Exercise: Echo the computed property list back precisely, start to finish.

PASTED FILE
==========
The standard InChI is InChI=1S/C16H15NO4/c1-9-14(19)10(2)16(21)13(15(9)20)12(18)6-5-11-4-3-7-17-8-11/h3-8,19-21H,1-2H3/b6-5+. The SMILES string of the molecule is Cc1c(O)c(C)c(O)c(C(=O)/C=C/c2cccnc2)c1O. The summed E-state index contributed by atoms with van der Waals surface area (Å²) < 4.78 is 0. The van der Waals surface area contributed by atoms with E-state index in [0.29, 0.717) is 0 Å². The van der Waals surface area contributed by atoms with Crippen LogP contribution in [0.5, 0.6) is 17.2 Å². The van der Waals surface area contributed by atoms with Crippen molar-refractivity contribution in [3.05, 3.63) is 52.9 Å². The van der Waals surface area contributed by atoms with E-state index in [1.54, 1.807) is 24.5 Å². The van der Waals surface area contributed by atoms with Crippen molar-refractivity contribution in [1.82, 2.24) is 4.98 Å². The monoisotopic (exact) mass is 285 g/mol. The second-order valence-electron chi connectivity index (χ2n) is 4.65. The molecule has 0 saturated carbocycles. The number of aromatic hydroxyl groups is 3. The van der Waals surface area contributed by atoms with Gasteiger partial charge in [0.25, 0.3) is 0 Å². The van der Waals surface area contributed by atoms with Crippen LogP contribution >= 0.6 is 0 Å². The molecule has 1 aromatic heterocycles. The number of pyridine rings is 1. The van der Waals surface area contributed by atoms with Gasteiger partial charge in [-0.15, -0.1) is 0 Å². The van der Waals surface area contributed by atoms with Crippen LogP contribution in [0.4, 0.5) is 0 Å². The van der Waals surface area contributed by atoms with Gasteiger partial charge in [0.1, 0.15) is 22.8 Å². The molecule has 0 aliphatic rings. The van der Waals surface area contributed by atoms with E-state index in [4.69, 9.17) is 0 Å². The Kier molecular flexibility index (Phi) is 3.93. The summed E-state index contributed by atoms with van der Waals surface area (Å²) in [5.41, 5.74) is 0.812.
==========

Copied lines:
The standard InChI is InChI=1S/C16H15NO4/c1-9-14(19)10(2)16(21)13(15(9)20)12(18)6-5-11-4-3-7-17-8-11/h3-8,19-21H,1-2H3/b6-5+. The SMILES string of the molecule is Cc1c(O)c(C)c(O)c(C(=O)/C=C/c2cccnc2)c1O. The summed E-state index contributed by atoms with van der Waals surface area (Å²) < 4.78 is 0. The van der Waals surface area contributed by atoms with E-state index in [0.29, 0.717) is 0 Å². The van der Waals surface area contributed by atoms with Crippen LogP contribution in [0.5, 0.6) is 17.2 Å². The van der Waals surface area contributed by atoms with Crippen molar-refractivity contribution in [3.05, 3.63) is 52.9 Å². The van der Waals surface area contributed by atoms with E-state index in [1.54, 1.807) is 24.5 Å². The van der Waals surface area contributed by atoms with Crippen molar-refractivity contribution in [1.82, 2.24) is 4.98 Å². The monoisotopic (exact) mass is 285 g/mol. The second-order valence-electron chi connectivity index (χ2n) is 4.65. The molecule has 0 saturated carbocycles. The number of aromatic hydroxyl groups is 3. The van der Waals surface area contributed by atoms with Gasteiger partial charge in [0.25, 0.3) is 0 Å². The van der Waals surface area contributed by atoms with Crippen LogP contribution >= 0.6 is 0 Å². The molecule has 1 aromatic heterocycles. The number of pyridine rings is 1. The van der Waals surface area contributed by atoms with Gasteiger partial charge in [-0.15, -0.1) is 0 Å². The van der Waals surface area contributed by atoms with Crippen LogP contribution in [0.4, 0.5) is 0 Å². The van der Waals surface area contributed by atoms with Gasteiger partial charge in [0.1, 0.15) is 22.8 Å². The molecule has 0 aliphatic rings. The van der Waals surface area contributed by atoms with E-state index in [4.69, 9.17) is 0 Å². The Kier molecular flexibility index (Phi) is 3.93. The summed E-state index contributed by atoms with van der Waals surface area (Å²) in [5.41, 5.74) is 0.812.